A: We’ve owned it before, but last bought it in March of 2015. Before we bought it, the company decided to turn its whole business into a subscription-based recurring-revenue business. When you flip that switch, everything initially goes down because you’re not getting the revenue upfront; your margins, earnings, and free cash flow fall. When we bought Adobe it was violating many of our hurdles, although we made an exception because we understood that it was temporary. Now, Adobe exceeds on all of them.
Q: How does Nike fit into the portfolio?
A: This is our second go-round on Nike (NKE). This time, we bought it in June of 2012 at about $26. That was right around the time when Nike hit a wall in China. It was bad timing, but our research suggested that it wasn’t a brand problem but an inventory problem in China. And it wasn’t just Nike—everyone built up too much inventory.
Nike doesn’t have a recurring revenue stream, unlike, say, Adobe or Visa and Mastercard. But because of the high barriers to entry in this business, it’s hard to do it at global scale. So the business ends up being quite a bit more stable than you’d think. Even when they have these tough periods, they still grow. The company is well-positioned now. The culture of sport and athletic apparel is becoming more prevalent everywhere, so that helps. They also have extremely strong leadership. Mark Parker may be one of the best CEOs I’ve ever encountered.
Q: Let’s talk about a holding that is pretty polarizing right now—Facebook.
A: Everybody has an opinion on Facebook (FB). We bought it in 2013 and in less than a year, the stock doubled and the company announced the WhatsApp acquisition. We stayed out for a little over a year and then bought again in 2015 once we understood WhatsApp a little bit better.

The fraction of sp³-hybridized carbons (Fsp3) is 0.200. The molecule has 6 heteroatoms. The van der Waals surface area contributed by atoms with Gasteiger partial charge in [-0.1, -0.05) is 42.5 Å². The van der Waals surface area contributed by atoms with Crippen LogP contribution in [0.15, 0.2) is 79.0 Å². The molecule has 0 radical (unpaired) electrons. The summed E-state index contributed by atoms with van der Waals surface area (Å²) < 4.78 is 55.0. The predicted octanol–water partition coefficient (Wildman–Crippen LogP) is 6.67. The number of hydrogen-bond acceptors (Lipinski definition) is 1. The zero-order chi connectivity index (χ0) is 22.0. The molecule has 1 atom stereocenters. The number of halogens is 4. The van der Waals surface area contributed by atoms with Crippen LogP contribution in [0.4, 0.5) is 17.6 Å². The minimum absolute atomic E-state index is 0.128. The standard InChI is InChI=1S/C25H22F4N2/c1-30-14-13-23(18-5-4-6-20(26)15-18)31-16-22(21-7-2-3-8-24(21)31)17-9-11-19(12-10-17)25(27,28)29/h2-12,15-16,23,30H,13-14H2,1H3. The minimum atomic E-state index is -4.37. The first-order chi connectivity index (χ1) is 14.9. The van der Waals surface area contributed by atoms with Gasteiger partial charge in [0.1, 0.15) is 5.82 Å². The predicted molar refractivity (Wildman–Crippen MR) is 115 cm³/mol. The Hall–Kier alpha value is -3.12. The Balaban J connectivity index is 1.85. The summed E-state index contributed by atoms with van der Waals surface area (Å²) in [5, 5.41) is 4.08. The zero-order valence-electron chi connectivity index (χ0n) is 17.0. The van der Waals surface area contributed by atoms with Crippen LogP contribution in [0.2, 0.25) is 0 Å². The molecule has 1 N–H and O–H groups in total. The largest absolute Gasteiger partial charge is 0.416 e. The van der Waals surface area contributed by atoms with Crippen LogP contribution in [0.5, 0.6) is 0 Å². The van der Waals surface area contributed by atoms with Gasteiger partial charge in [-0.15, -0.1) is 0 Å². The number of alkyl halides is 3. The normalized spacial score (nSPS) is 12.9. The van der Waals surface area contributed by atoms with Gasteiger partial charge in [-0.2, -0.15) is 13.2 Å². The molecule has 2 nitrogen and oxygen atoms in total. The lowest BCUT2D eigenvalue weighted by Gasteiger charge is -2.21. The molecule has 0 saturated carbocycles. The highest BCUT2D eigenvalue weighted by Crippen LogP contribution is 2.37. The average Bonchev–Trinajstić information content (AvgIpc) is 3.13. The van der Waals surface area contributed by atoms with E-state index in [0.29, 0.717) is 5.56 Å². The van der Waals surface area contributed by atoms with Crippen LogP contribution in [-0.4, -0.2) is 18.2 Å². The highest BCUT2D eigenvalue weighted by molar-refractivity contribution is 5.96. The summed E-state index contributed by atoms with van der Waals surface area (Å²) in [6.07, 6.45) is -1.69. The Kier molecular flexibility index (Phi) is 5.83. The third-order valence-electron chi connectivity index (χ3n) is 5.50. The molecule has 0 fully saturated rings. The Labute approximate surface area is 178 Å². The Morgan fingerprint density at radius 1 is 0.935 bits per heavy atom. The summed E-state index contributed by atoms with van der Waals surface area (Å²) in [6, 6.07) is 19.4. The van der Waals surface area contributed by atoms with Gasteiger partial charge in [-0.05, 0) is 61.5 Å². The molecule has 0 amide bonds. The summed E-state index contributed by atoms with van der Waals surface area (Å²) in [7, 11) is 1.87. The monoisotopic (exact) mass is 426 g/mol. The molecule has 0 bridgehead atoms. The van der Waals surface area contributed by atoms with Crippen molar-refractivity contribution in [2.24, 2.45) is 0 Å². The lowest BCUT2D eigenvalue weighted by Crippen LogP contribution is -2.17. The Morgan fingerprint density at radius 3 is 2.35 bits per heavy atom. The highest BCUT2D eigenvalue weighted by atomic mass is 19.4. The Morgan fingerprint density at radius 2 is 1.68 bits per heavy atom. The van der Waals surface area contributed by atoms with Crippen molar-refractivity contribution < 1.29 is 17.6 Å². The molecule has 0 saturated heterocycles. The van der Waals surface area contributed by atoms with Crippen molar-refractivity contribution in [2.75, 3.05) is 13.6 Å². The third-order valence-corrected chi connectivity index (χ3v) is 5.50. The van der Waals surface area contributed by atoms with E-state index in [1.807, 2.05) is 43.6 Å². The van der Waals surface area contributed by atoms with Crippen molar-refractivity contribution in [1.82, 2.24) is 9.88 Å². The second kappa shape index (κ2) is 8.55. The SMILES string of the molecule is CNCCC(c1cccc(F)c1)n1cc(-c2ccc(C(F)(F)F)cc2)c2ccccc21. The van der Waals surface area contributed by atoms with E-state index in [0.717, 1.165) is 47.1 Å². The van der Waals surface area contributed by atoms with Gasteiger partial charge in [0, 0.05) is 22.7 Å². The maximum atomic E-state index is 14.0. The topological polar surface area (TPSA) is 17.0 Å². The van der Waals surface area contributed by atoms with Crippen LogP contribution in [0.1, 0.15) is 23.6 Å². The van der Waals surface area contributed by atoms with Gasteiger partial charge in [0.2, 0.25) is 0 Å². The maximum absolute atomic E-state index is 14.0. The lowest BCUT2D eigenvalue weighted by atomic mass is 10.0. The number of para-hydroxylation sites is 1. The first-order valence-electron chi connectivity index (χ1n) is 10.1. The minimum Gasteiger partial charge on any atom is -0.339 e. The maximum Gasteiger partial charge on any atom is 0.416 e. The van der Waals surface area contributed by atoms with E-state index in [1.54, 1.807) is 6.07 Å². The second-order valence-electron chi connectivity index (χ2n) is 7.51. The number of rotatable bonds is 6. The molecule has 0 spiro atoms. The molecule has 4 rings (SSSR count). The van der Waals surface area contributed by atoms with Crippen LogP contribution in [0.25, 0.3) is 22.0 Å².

We did get concerned at the end of 2017 because Facebook had already started talking about the election and having to invest more to solidify the network. We could see some margin pressure so we reduced our position in half.
Q: And now?
A: Recently, we felt it was a good time to start adding Facebook back in because the stock has been very weak. The company is being overly punished for a lot of the same news over and over again. We don’t dispute any of the stories, but they are well-accounted for already.
Q: What is the growth story for Facebook?
A: In the U.S. and Europe, the daily active users are a very high percentage of multi-active viewers. That shows you that they’re pretty fully penetrated. In emerging markets and some developed markets, there’s still room for growth through more engagement.
Meanwhile, there’s plenty of room for them to capture advertising dollars that are still being spent offline. We think there are a couple trillion dollars’ worth of opportunity that could move online, and there aren’t many places outside of China to go than Google and Facebook or Facebook’s other properties. There really is no other place to advertise on social media in a serious way.